New Orleans Ends Mask Mandate
This story was updated at 5:03 p.m. Friday, May 14.
New Orleans has ended the city’s COVID-19 mask mandate for fully vaccinated residents.
Mayor Latoya Cantrell made the announcement Friday. The new rules take effect at 6 a.m. Saturday morning, one year to the day since the city began enforcing mask-wearing in public.
“Now is the time to get vaccinated,” Cantrell said.
A trumpeter belted out a tune before the mayor took the podium with an air of victory. She said the city decided to end the mandate in line with the new Centers for Disease Control and Prevention guidance issued on Thursday. Full vaccination is considered to begin two weeks after a second shot of the Pfizer and Moderna vaccines, or after the single shot of the Johnson & Johnson vaccine.
“The majority of our residents, the majority have taken that shot, the majority have done the right thing to protect themselves and protect others,” Cantrell said. “Only because of that we’re in a position where we can continue to follow the science, continue to follow the CDC guidelines.”
There are caveats: Masks will still be required inside city government buildings, K-12 schools, healthcare facilities, and on public transportation. But there is no enforcement, and the mayor admitted that those who haven’t been vaccinated are being required to wear masks purely on an honor system.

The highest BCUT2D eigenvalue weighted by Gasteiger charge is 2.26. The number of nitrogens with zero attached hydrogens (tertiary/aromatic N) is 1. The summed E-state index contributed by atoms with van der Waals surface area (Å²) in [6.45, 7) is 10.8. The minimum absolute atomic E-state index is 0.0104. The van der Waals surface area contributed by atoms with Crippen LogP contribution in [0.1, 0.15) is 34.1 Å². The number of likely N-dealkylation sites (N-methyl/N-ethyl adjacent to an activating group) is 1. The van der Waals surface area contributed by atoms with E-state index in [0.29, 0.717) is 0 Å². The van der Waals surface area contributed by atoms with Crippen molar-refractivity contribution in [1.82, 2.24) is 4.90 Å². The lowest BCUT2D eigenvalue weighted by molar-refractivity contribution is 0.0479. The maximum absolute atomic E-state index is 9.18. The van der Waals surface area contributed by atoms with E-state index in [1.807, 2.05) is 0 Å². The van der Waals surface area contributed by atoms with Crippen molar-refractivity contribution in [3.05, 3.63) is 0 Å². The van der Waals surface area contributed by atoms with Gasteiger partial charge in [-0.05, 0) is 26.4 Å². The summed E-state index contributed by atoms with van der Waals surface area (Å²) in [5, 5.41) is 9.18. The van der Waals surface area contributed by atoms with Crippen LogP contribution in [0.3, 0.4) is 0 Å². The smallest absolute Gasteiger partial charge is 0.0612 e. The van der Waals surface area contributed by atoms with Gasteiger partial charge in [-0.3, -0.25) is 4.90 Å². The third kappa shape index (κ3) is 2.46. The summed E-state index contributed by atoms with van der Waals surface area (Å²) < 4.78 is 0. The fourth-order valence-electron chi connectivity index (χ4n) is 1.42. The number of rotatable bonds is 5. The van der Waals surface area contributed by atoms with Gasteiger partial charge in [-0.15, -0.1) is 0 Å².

“Or they’ll get sick,” she said. “I believe this will spur individuals who have yet to be vaccinated to be vaccinated.”
New Orleans will also end its much-ridiculed ban on dancing for people who are fully vaccinated. “We are no longer the town from footloose,” quipped Dr. Jennifer Avegnor, the director of the city’s health department.
But other restrictions, including size limits to gatherings, remain.
New Orleans leads the state in vaccination rates. Avegno said over 40 percent of all residents, and over 50 percent of those eligible have been fully vaccinated. That includes 70 percent of seniors.
Whether people might still choose to wear a mask in public will be a personal decision, she said, adding that she plans to continue wearing a mask in large groups where she doesn’t know others’ vaccination status. Avegno’s two children were vaccinated this week, after the state opened up the Pfizer vaccine to 12 to 15-year-olds. Cantrell said her daughter will be vaccinated on Wednesday.
The mayor added that she’s requiring people to be vaccinated before meeting with them in person. “I’m no longer taking appointments and seeing people in my office and giving them time if they haven’t been vaccinated,” she said. “It is a priority. It is something we must do.”
She said the city will continue to hold vaccination events, but she said “there is no excuse not to have it.”
Despite the mandate’s removal, Avengo warned that “Covid is not over, not by a long shot.”
At least two variants are present and circulating in the state, and Avegno noted the rest of Louisiana’s lower vaccination rates.
“We’re not going to be fully protected until all areas and all groups in our community have higher levels of vaccination than we’re seeing now,” Avegno said.